The precursor protein in APrP is a prion protein, which is a plasma membrane glycoprotein. The etiology is either infectious (ie, kuru) and transmissible spongiform encephalitis (TSE) or genetic (ie, Creutzfeldt-Jakob disease [CJD], Gerstmann-Sträussler-Scheinker [GSS] syndrome, fatal familial insomnia [FFI]). The infectious prion protein is a homologous protein encoded by a host chromosomal gene, which induces a conformational change in a native protease-sensitive protein, increasing the content of beta-pleated sheets. The accumulation of these beta-pleated sheets renders the protein protease-resistant and therefore amyloidogenic.[64] Patients with TSE, CJD, GSS, and FFI carry autosomal dominant amyloidogenic mutations in the prion protein gene; therefore, the amyloidosis forms even in the absence of an infectious trigger.

Similar infectious animal disorders include scrapie in sheep and goats and bovine spongiform encephalitis (ie, mad cow disease).

Cystatin C amyloidosis

The precursor protein in cystatin C amyloidosis (ACys) is cystatin C, which is a cysteine protease inhibitor that contains a point mutation. This condition is clinically termed HCHWA, Icelandic type.

ACys is autosomal dominant. Clinical presentation includes multiple strokes and mental status changes beginning in the second or third decade of life. Many of the patients die by age 40 years. This disease is documented in a 7-generation pedigree in northwest Iceland. The pathogenesis is one of mutant cystatin that is widely distributed in tissues, but fibrils form only in the cerebral vessels; therefore, local conditions must play a role in fibril formation.

Non-amyloid beta cerebral amyloidosis (chromosome 13 dementias)

Two syndromes (British and Danish familial dementia) that share many aspects of clinical Alzheimer disease have been identified. Findings include the presence of neurofibrillary tangles, parenchymal preamyloid and amyloid deposits, cerebral amyloid angiopathy, and amyloid-associated proteins. Both conditions have been linked to specific mutations on chromosome 13; they cause abnormally long protein products (ABri and ADan) that ultimately result in different amyloid fibrils.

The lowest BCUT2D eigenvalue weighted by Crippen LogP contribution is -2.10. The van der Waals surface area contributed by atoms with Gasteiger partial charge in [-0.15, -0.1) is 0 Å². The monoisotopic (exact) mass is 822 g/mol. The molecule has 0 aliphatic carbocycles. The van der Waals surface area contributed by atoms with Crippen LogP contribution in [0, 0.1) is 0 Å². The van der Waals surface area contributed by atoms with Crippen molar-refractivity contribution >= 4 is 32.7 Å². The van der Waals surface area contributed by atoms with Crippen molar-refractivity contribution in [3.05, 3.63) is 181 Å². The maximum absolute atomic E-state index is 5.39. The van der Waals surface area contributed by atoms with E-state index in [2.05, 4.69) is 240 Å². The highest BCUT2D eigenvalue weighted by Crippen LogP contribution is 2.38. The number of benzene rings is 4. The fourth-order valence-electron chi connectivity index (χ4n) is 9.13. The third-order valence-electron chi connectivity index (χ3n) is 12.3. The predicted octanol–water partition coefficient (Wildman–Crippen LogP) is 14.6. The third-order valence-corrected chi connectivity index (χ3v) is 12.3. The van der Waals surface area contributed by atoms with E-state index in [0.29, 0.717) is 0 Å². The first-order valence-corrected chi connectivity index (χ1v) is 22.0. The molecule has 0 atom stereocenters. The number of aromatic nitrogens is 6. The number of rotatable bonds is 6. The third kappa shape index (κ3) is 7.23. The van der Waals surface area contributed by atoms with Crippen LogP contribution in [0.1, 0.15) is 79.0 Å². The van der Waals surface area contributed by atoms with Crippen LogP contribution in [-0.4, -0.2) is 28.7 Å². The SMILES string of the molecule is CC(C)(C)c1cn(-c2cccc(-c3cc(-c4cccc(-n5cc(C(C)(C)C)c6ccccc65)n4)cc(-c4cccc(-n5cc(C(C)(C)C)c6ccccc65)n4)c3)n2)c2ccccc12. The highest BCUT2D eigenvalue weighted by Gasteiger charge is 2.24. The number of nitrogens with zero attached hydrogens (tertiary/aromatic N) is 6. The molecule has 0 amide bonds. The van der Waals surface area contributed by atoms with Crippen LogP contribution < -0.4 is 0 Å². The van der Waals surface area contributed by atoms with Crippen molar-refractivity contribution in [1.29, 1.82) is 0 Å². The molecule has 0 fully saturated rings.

Other localized amyloidoses

Gelsolin amyloidosis

First reported in 1969 and found to be heritable in a Finnish family in an autosomal dominant fashion, a flurry of research as recently uncovered the molecular dysfunction of the disease but has yet to devise a treatment approach. It has now been described in countries all over the world and is often undiagnosed or misdiagnosed.[65]

Amyloid fibrils include a gelsolin fragment that contains a point mutation. Two amyloidogenic gelsolin mutations are described. "A G654A or G654T DNA mutation in the gelsolin coding area (q32–34) of chromosome 9, which changes an aspartate at position 187 in the gelsolin protein to an asparagine or tyrosine (D187N/Y) residue respectively. These mutations lead to gelsolin fragment formation and amyloidogenesis."[65] .

The precursor protein in gelsolin amyloidosis (AGel) is the ubiquitous actin-modulating protein gelsolin, but the mutated form lacks a crucial calcium binding site, allowing it to unfold and expose the amino acid chain to proteolysis while processed in the Golgi and again after exocytosis, forming an 8- and 5-kd amyloidogenic fragment.[66, 67] When the gelsolin gene is transcribed, some is spliced to form cytoplasm and some is secreted from the cell, but only the secreted forms deposit as amyloid secondary to faulty post-translational modification of gelsolin.[68] Mass spectrometric-based proteomic analysis and immunohistochemical staining can reliably differentiate amyloid as gelsolin type.[69, 70, 71]

Most early symptoms are ocular; thus, the ophthalmologist is crucial in early diagnosis. Clinical characteristics include slowly progressive cranial neuropathies, distal peripheral neuropathy, and lattice corneal dystrophy. Gelsolin gene sequencing is the only confirmatory test, but tissue samples can also be stained with tagged, commercially available gelsolin antibodies to provide a solid pathology diagnosis.[72] An extremely detailed review of this condition, along with the recent scientific developments, was published by Solomon et al in 2012.[65]